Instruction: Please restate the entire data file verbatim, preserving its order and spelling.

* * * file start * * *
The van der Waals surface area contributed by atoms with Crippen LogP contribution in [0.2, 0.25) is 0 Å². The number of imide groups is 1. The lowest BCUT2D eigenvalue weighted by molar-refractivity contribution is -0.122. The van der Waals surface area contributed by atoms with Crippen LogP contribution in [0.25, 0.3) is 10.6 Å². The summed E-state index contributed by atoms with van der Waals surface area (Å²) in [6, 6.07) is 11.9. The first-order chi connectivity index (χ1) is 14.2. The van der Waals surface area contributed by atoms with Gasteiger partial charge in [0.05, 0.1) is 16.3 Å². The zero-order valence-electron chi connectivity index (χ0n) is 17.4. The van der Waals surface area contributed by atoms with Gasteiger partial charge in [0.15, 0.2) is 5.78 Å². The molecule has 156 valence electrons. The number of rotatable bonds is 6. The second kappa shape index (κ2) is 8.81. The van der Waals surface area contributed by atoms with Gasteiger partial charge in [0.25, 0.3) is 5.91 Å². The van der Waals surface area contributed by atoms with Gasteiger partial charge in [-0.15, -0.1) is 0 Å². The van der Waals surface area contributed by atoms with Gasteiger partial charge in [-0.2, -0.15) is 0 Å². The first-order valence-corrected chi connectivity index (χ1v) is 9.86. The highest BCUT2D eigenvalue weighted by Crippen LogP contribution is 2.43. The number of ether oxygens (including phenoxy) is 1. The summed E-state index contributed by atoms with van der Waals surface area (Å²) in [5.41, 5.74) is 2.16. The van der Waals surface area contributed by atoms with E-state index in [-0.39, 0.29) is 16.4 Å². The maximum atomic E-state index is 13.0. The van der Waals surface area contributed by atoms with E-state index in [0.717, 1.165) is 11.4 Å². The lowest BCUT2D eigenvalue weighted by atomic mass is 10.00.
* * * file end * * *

The van der Waals surface area contributed by atoms with Crippen LogP contribution in [0.2, 0.25) is 0 Å². The number of imide groups is 1. The lowest BCUT2D eigenvalue weighted by molar-refractivity contribution is -0.122. The van der Waals surface area contributed by atoms with Crippen LogP contribution in [0.25, 0.3) is 10.6 Å². The summed E-state index contributed by atoms with van der Waals surface area (Å²) in [6, 6.07) is 11.9. The first-order chi connectivity index (χ1) is 14.2. The van der Waals surface area contributed by atoms with Gasteiger partial charge in [0.05, 0.1) is 16.3 Å². The zero-order valence-electron chi connectivity index (χ0n) is 17.4. The van der Waals surface area contributed by atoms with Gasteiger partial charge in [0.15, 0.2) is 5.78 Å². The molecule has 156 valence electrons. The number of rotatable bonds is 6. The second kappa shape index (κ2) is 8.81. The van der Waals surface area contributed by atoms with Gasteiger partial charge in [0.25, 0.3) is 5.91 Å². The van der Waals surface area contributed by atoms with Gasteiger partial charge in [-0.15, -0.1) is 0 Å². The van der Waals surface area contributed by atoms with Gasteiger partial charge in [-0.2, -0.15) is 0 Å². The first-order valence-corrected chi connectivity index (χ1v) is 9.86. The highest BCUT2D eigenvalue weighted by Crippen LogP contribution is 2.43. The number of ether oxygens (including phenoxy) is 1. The summed E-state index contributed by atoms with van der Waals surface area (Å²) in [5.41, 5.74) is 2.16. The van der Waals surface area contributed by atoms with E-state index in [-0.39, 0.29) is 16.4 Å². The maximum atomic E-state index is 13.0. The van der Waals surface area contributed by atoms with E-state index in [0.717, 1.165) is 11.4 Å². The lowest BCUT2D eigenvalue weighted by atomic mass is 10.00.